OWASP Attacks Part 2 - Exploitation of Authentication

Cross-Site Request Forgery (CSRF) aka One-Click attack
The goal of a CSRF is not to steal information directly, but to force a user into performing actions that they are unaware of.
A cornerstone premise for this attack is that a site/application that you are logged into will perform all actions as you since your credentials are already stored via cookie or session variables.
For example,
Say an attacker knows Dennis uses Bank of Canada's web site.
Say the attacker knows of a CSRF vulnerability on the BOC website that can be performed with URL manipulation, something like this:


If Dennis is logged into his BOC account and visits this link, 400 of his hard earned loonies are transferred over to the owner of account number 5555.
How can we get Dennis to visit this link?
We could XSS a site that he regularly visits, or we could use the company email that allows HTML, something like

<a href="https://www.blogger.com/www.bankofcanada.com/transfer.php?account=5555&amt=400">Look at this stupid cat!</a>

Dennis' insatiable love of cats just cost him $400.
There are countless ways of getting a person to click on a link. People hate blue links.

You should check your site to ensure there is not functionality that can be initiated purely from the URL or from any GET commands.

To detect this vulnerability you can set up a proxy between a browser and the site and examine the requests being made and then try to inject those same requests when logged in as another user.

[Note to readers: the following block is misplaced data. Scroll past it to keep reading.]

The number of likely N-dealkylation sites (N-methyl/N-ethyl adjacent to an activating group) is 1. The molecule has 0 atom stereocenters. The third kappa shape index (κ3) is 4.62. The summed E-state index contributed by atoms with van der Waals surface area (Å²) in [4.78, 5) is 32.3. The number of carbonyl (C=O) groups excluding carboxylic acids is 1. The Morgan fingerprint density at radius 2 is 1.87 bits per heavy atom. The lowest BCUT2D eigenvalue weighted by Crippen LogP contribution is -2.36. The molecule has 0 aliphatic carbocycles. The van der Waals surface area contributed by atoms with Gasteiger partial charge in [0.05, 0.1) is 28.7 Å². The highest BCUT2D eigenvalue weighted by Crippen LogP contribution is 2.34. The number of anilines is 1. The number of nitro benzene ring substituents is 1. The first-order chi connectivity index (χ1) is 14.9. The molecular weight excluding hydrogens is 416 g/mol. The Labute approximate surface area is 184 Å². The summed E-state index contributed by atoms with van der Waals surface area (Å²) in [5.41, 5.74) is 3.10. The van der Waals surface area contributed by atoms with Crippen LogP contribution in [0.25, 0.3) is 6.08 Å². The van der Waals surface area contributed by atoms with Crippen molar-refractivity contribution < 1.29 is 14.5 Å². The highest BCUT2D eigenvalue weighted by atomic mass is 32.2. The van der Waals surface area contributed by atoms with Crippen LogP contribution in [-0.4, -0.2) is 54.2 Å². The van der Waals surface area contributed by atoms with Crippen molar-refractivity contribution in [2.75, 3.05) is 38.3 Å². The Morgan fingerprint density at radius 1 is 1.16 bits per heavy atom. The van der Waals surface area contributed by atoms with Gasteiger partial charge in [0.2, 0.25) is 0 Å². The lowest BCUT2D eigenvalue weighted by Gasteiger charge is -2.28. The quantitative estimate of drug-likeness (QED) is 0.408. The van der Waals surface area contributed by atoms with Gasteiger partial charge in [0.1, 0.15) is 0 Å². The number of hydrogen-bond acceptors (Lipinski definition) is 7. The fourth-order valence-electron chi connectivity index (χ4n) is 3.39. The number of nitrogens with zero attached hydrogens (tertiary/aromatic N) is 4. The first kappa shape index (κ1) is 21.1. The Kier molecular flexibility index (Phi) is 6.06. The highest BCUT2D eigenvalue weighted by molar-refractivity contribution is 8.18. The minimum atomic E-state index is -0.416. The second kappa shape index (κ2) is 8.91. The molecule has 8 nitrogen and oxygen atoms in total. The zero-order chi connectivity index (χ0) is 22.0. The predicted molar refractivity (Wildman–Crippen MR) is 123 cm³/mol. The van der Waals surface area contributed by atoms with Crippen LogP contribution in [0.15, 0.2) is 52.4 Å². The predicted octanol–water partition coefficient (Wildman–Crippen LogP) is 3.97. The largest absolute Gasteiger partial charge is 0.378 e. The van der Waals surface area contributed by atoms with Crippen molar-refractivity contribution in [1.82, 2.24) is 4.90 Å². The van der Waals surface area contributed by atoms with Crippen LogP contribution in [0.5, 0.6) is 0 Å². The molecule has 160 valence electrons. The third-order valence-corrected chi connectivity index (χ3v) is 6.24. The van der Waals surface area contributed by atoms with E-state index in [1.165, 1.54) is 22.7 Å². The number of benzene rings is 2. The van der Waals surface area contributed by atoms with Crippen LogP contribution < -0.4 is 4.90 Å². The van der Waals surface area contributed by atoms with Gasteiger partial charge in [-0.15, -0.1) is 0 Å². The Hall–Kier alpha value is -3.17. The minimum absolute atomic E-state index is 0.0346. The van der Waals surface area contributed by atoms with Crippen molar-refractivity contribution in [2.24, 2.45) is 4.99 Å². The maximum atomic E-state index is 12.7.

There are a lot of ways that a site can defend its user base from such attacks. The most simple is to enforce session time out for users that are logged in, this is by no means a catch all, but it will help.
The best defense is to implement a  Synchronizer Token Pattern.
A random token is generated and included in forms/procedures of a site that ensure that a request to that functionality came from the site itself and not from an outside link/script.

Session Hijacking
When you log into a web site or web application the server needs to keep track of who you are, it does this by creating a Session ID. A session ID is a long string of alpha-numerical characters that is unique to your session with the server.
A session hijacking attack occurs when it is possible for an attacker to successfully obtain your session id or guess a future session id.

A session id can be stolen from network sniffing, a man-in-the-middle attack, cookie stealing, or XSS.
Once stolen an attacker can use a site/application while masquerading as the victim.

To help prevent session hijacking be sure your site has an up to date certificate and supports use of HTTPS.
Use a long, random session id, do not use something predictable such as the user id.
Do not reuse session ids.
Encourage users to log off after they are finished and include session timeout functionality, this will help prevent hanging sessions.